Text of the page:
GNA reports 30 percent shortfall in Q1 state revenues

By Sami Zaptia.

The Minister of Finance-designate Osama Hamad has announced that he will not meet any foreign diplomats unless arranged through the Foreign Ministry.

The Faiez Serraj GNA Ministry of Finance has revealed a 30 percent shortfall in state revenues for Q1 2017.

London, 6 April 2017:

The Tripoli-based Ministry of Finance of the Faiez Serraj Government of National Accord (GNA) has reported that state revenues were down by 30 percent in the first quarter of 2017.

Releasing a statement and statistics for Q1 of the Temporary Financial Arrangements (budget) as per the Libyan Political Agreement for the period 1/1/17 to 27/3/17, the Ministry of Finance (MoF) confirmed the dire straits the Libyan economy finds itself in.

Despite the quite conservative budget that the Serraj GNA set for itself in 2017, all its eight forecast revenue streams failed to come in on target. The best performing revenue stream, taxation, came in at 23 percent below target.

The most vital revenue stream, oil and gas, came in at 44 percent below the projected target for the budget. The MoF blamed this on ‘‘instability and lack of security in the production areas’’.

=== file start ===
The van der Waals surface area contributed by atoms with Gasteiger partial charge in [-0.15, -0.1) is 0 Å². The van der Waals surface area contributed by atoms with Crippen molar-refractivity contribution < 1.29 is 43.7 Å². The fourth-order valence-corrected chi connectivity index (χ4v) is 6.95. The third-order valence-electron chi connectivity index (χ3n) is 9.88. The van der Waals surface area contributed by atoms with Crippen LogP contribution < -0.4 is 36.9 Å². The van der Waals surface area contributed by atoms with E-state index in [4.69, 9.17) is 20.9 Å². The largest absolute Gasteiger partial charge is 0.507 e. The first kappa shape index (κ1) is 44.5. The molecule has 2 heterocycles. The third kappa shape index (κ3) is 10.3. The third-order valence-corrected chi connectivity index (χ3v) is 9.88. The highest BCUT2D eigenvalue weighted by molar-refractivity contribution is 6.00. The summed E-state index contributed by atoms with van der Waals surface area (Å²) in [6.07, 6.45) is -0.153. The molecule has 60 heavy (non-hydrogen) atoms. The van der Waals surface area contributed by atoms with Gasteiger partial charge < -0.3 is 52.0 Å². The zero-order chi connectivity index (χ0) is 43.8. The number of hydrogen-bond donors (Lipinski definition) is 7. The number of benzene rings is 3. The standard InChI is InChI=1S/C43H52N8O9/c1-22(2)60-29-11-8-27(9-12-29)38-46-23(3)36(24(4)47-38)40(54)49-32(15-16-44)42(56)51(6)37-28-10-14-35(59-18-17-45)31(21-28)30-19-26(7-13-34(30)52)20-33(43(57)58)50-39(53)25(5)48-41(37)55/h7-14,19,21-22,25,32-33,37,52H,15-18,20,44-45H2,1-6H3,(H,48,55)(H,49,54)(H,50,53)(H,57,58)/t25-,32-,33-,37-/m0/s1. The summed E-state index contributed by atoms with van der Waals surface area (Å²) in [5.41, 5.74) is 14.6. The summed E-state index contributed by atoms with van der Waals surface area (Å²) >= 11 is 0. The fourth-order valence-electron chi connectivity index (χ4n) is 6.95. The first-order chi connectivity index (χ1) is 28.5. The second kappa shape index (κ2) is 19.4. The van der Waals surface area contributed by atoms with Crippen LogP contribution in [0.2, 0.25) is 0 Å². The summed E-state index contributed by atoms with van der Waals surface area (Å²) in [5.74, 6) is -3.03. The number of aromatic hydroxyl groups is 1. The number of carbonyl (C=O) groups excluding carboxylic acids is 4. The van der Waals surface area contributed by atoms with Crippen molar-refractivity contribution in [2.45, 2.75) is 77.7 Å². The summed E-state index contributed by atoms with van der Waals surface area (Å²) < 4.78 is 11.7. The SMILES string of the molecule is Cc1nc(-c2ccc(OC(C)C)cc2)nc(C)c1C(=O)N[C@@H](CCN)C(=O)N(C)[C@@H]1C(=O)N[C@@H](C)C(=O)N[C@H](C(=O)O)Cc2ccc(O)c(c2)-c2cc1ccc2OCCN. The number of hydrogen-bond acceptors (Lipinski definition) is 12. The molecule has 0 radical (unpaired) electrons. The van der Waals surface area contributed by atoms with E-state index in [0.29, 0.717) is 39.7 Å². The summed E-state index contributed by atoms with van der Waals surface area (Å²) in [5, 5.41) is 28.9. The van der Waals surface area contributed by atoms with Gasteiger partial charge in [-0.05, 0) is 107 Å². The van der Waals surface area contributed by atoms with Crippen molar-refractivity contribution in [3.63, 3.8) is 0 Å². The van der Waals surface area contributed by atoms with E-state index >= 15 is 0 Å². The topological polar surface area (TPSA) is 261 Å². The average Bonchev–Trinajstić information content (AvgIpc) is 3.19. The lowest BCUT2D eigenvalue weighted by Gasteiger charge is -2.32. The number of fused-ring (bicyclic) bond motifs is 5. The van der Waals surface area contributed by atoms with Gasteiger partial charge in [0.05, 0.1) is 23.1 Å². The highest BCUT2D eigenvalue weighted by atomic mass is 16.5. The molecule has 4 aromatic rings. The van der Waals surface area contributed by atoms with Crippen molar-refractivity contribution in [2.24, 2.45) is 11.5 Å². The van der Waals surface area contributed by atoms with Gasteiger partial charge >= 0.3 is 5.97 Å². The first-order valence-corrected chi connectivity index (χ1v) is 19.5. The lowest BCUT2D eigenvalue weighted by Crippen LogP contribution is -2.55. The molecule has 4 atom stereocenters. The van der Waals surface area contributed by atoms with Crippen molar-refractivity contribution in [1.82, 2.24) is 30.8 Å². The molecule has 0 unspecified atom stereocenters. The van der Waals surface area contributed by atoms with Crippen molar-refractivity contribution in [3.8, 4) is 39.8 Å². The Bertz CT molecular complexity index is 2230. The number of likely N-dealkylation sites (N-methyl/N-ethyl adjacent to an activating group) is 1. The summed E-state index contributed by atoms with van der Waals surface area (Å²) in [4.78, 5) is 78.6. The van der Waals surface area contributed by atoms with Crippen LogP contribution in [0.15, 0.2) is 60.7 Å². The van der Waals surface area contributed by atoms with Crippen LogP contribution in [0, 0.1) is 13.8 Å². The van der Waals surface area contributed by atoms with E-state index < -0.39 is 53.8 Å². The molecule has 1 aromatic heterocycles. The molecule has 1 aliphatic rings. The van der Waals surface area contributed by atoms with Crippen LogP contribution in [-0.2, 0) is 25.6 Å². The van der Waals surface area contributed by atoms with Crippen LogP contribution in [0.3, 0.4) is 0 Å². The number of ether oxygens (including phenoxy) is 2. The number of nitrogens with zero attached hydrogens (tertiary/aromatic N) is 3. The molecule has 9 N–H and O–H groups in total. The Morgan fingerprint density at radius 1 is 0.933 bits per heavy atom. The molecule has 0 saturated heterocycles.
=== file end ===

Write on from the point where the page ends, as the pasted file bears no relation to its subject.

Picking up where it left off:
Revenue source Shortfall
1 Oil 44 %
2 Tax 23 %
3 Customs duties 58 %
4 Public services charges 42 %
5 Telecommunications 100 %
6 CBL profits 100 %
7 Local fuel sales 78%
8 Unspent government ministry balances 100 %

 

Source: GNA Ministry of Finance

 

 

Moreover, three state revenue streams, telecommunications, CBL profits and the balances from government ministries produced zero revenues for the state treasury.

The telecommunications sector usually creates revenues for the state in the hundreds of millions of dinars. Indeed, it is unclear why the state-owned mobile phone companies Al-Madar and Libyana have failed to return revenues since these are profit-making operations.

Another worrying entity that has failed to fully deposit its takings with the central treasury account is the National Oil Corporation. It has only returned 78 percent of its local fuel sale revenues. Again, sales of fuels have continued to increase. The failure to return these revenues is all the more worrying in view of the huge subsidy these fuels receive. Libya has a deficit in fuel production and is forced to import fuel with its fast diminishing hard currency reserves.

The MoF has blamed the fall in tax revenues on the ‘‘contraction of economic activity and stoppage of development projects.’’

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